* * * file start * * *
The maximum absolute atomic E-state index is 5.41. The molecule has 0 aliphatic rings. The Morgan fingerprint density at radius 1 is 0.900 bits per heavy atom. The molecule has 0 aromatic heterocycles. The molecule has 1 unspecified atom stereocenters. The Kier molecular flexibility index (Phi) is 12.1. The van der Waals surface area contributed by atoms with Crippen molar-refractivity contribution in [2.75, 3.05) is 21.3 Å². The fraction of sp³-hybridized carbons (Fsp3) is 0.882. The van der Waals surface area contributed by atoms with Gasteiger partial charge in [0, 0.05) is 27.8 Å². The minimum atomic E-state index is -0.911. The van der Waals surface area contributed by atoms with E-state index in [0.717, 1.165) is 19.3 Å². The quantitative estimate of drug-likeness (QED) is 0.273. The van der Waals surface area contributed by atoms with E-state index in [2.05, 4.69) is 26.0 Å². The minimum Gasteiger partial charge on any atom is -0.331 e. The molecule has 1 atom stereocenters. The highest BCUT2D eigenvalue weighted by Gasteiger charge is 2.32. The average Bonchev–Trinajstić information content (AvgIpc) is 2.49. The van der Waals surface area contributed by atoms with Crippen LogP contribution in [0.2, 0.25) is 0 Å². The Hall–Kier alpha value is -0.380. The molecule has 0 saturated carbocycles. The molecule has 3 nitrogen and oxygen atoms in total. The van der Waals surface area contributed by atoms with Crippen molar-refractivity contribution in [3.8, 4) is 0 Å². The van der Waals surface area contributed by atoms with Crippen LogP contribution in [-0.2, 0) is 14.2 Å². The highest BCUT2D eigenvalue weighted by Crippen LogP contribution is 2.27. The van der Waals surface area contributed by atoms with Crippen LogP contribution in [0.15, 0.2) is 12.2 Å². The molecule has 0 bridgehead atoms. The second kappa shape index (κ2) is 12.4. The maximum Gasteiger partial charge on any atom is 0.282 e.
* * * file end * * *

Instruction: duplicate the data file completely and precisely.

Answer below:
The maximum absolute atomic E-state index is 5.41. The molecule has 0 aliphatic rings. The Morgan fingerprint density at radius 1 is 0.900 bits per heavy atom. The molecule has 0 aromatic heterocycles. The molecule has 1 unspecified atom stereocenters. The Kier molecular flexibility index (Phi) is 12.1. The van der Waals surface area contributed by atoms with Crippen molar-refractivity contribution in [2.75, 3.05) is 21.3 Å². The fraction of sp³-hybridized carbons (Fsp3) is 0.882. The van der Waals surface area contributed by atoms with Gasteiger partial charge in [0, 0.05) is 27.8 Å². The minimum atomic E-state index is -0.911. The van der Waals surface area contributed by atoms with E-state index in [0.717, 1.165) is 19.3 Å². The quantitative estimate of drug-likeness (QED) is 0.273. The van der Waals surface area contributed by atoms with E-state index in [2.05, 4.69) is 26.0 Å². The minimum Gasteiger partial charge on any atom is -0.331 e. The molecule has 1 atom stereocenters. The highest BCUT2D eigenvalue weighted by Gasteiger charge is 2.32. The average Bonchev–Trinajstić information content (AvgIpc) is 2.49. The van der Waals surface area contributed by atoms with Crippen LogP contribution in [0.2, 0.25) is 0 Å². The Hall–Kier alpha value is -0.380. The molecule has 0 saturated carbocycles. The molecule has 3 nitrogen and oxygen atoms in total. The van der Waals surface area contributed by atoms with Crippen molar-refractivity contribution in [3.8, 4) is 0 Å². The van der Waals surface area contributed by atoms with Crippen LogP contribution in [-0.2, 0) is 14.2 Å². The highest BCUT2D eigenvalue weighted by Crippen LogP contribution is 2.27. The van der Waals surface area contributed by atoms with Crippen LogP contribution in [0.15, 0.2) is 12.2 Å². The molecule has 0 bridgehead atoms. The second kappa shape index (κ2) is 12.4. The maximum Gasteiger partial charge on any atom is 0.282 e.